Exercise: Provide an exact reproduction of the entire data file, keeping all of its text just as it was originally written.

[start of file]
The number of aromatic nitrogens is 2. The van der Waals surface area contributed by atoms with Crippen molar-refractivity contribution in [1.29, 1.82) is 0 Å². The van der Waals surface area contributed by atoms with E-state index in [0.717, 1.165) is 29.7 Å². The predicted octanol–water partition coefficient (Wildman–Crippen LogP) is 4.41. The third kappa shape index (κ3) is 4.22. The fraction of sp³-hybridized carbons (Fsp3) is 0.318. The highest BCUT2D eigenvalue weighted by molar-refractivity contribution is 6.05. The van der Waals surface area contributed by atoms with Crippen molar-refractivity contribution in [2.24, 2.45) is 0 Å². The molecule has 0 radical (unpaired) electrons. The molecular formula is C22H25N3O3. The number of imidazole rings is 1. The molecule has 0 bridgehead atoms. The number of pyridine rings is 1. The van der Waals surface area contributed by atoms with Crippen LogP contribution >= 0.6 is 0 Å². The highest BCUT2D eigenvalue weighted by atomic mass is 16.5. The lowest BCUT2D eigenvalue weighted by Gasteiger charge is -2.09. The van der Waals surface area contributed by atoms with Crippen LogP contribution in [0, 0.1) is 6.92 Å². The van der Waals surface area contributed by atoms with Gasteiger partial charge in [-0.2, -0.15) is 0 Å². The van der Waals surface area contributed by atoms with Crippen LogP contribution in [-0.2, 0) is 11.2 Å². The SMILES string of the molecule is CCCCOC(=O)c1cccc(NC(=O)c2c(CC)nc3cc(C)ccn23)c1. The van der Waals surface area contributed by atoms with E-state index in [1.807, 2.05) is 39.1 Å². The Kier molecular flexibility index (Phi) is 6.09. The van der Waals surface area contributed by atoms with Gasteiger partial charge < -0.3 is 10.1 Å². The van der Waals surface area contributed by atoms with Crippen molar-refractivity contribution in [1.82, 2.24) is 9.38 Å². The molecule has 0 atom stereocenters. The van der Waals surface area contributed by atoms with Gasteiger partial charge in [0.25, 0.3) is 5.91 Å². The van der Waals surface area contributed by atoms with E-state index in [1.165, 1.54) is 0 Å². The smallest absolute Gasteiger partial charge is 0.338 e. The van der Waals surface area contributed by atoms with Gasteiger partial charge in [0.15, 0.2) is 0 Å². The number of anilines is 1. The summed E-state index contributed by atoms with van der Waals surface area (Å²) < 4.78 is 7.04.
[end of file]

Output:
The number of aromatic nitrogens is 2. The van der Waals surface area contributed by atoms with Crippen molar-refractivity contribution in [1.29, 1.82) is 0 Å². The van der Waals surface area contributed by atoms with E-state index in [0.717, 1.165) is 29.7 Å². The predicted octanol–water partition coefficient (Wildman–Crippen LogP) is 4.41. The third kappa shape index (κ3) is 4.22. The fraction of sp³-hybridized carbons (Fsp3) is 0.318. The highest BCUT2D eigenvalue weighted by molar-refractivity contribution is 6.05. The van der Waals surface area contributed by atoms with Crippen molar-refractivity contribution in [2.24, 2.45) is 0 Å². The molecule has 0 radical (unpaired) electrons. The molecular formula is C22H25N3O3. The number of imidazole rings is 1. The molecule has 0 bridgehead atoms. The number of pyridine rings is 1. The van der Waals surface area contributed by atoms with Crippen LogP contribution >= 0.6 is 0 Å². The highest BCUT2D eigenvalue weighted by atomic mass is 16.5. The lowest BCUT2D eigenvalue weighted by Gasteiger charge is -2.09. The van der Waals surface area contributed by atoms with Crippen LogP contribution in [0, 0.1) is 6.92 Å². The van der Waals surface area contributed by atoms with Gasteiger partial charge in [-0.2, -0.15) is 0 Å². The van der Waals surface area contributed by atoms with Crippen LogP contribution in [-0.2, 0) is 11.2 Å². The SMILES string of the molecule is CCCCOC(=O)c1cccc(NC(=O)c2c(CC)nc3cc(C)ccn23)c1. The van der Waals surface area contributed by atoms with E-state index in [1.807, 2.05) is 39.1 Å². The Kier molecular flexibility index (Phi) is 6.09. The van der Waals surface area contributed by atoms with Gasteiger partial charge < -0.3 is 10.1 Å². The van der Waals surface area contributed by atoms with Crippen molar-refractivity contribution in [1.82, 2.24) is 9.38 Å². The molecule has 0 atom stereocenters. The van der Waals surface area contributed by atoms with Gasteiger partial charge in [0.25, 0.3) is 5.91 Å². The van der Waals surface area contributed by atoms with E-state index in [1.165, 1.54) is 0 Å². The smallest absolute Gasteiger partial charge is 0.338 e. The van der Waals surface area contributed by atoms with Gasteiger partial charge in [0.15, 0.2) is 0 Å². The number of anilines is 1. The summed E-state index contributed by atoms with van der Waals surface area (Å²) < 4.78 is 7.04.